Huddersfield University survey shows 75.8% want devolved power to Yorkshire.

A survey by Huddersfield University presented on the BBC Politics Show yesterday showed 75.8% want devolved power to Yorkshire. It can be seen here about 53 mins in. There are several other interesting findings too not least the strong sense of ‘Yorkshireness’ which exists in God’s Own. That 75.8% incidentally is roughly in line with the recent polls in the Yorkshire Post which put support for a devolved assembly in the high 60s.

Also, views to this blog (since its inception in March 2013) passed 20,000 earlier today. Many thanks to all those who have dropped by to read and comment and especially to all those who have contributed. This month in particular has seen record views (now running at over 80 a day), perhaps not surprising given the interest the Scottish referendum is generating in the whole idea of devolution to Yorkshire. As someone has said the devolution ‘genie is out of the bottle’. It cannot be put back inside. The fight now is for devolution to take the shape of a body with maximum powers, still within the UK, that can have a positive impact on the lives of the people, the economy and the environment of Yorkshire.

Yorkshire Post: White Rose can bloom in daring new Britain

From yesterday’s Yorkshire Post: the Saturday Essay by Richard Carter, leader of Yorkshire First.

White Rose can bloom in daring new Britain

WITH less than two weeks to go before the Scottish referendum, all eyes are on Scotland. Do they want a divorce or marriage guidance?

For us at Yorkshire First we see the birth of a new nation. A nation that must address over 300 years of marriage, and build an inclusive state, where all play an active part in creating a successful next 300 years.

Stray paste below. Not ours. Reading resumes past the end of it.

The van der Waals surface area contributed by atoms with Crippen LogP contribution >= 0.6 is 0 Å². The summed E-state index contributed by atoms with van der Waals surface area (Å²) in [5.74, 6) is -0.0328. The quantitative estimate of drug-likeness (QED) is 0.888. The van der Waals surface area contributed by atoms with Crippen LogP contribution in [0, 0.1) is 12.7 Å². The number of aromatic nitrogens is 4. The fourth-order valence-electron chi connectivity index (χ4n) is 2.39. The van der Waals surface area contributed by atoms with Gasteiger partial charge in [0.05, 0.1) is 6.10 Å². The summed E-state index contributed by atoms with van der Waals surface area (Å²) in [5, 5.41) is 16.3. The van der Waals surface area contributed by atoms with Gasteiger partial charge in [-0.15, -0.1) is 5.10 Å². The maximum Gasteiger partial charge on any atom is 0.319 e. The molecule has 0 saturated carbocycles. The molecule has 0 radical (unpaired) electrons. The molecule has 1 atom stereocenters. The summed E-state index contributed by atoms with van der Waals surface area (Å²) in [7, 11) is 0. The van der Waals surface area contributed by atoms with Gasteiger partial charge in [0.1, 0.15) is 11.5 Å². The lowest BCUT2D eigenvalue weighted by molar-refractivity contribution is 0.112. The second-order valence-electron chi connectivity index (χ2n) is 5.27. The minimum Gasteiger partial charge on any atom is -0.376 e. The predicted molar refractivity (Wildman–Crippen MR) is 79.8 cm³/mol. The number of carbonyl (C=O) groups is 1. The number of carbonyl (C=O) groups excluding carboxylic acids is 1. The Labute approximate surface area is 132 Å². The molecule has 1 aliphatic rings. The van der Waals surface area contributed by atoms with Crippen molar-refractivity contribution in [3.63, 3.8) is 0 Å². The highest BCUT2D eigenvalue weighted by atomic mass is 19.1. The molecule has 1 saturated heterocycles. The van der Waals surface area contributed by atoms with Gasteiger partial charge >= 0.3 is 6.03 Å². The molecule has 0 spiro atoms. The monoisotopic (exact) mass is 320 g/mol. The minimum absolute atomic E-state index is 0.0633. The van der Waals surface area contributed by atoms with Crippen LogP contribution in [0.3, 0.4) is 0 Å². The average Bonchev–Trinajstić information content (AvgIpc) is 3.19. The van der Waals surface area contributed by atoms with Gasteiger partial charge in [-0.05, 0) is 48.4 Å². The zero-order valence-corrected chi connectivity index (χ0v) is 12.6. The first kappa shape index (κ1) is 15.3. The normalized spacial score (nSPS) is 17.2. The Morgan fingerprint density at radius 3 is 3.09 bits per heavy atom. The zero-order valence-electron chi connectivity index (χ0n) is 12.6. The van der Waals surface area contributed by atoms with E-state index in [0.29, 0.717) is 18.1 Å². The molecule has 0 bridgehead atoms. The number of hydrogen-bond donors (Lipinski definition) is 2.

Whether Scotland is a part of this renewal is the only question that the Scots are currently deciding. Whatever the outcome, a New Britain is now in play. A once in 300-year opportunity to cast off the shackles of the past and a chance to finally address the over- centralising British state.

To look again at how the state engages people as citizens, not just consumers of services. To look again at how we build a United Kingdom that works for the whole country. Every part of it. Where we are all proud to celebrate our differences, with recognition that we are all part of building a New Britain. Together.

It is a sad indictment that we live in the nation with nine of the 10 poorest areas in Northern Europe. London by contrast is the richest. If the existing UK structures are working so well, why is it that London appears to be hoovering up the wealth, vitality, and energy of the regions of the UK?

We do need a strong London, but not at the expense of the regions. Indeed, in many ways, the regions are the answer to many of London’s issues. But it seems it is not seen in that way.

Following a Yes or No vote, a significant period of nation-building will be required. The Scottish vote should not be seen as an end point. It is an opportunity to build this New Britain.

The action should be seismic. The status quo cannot continue. A new, inclusive settlement that identifies clear roles and responsibilities for local, regional, and national government is required. Each should have clear budgets and identifiable taxes that clearly sit with each tier. Real accountability. Real decision-making powers. A fairer democracy.

The Scots have shown us the way. How to engage all parts of Scottish society in a conversation about their future. That same energy is now needed here.

For this to happen a “conversation” is needed to agree a New Britain, one that is stronger, more resilient and less prone to break-up. It is a time for ideas and innovations to build a future where all parts of the UK are successful – not just London. A conversation not dominated by the diktat of the UK government. A conversation that allows all parts of the UK to discuss their varying needs, strengths, weaknesses, challenges and opportunities. Their ideas on how to address those needs.

The first task, whatever the outcome in Scotland, is to understand what kind of new nation we want to build. It will be a time for listening and a time for agreeing change that has the broadest support across the country. It is not a time for party politics.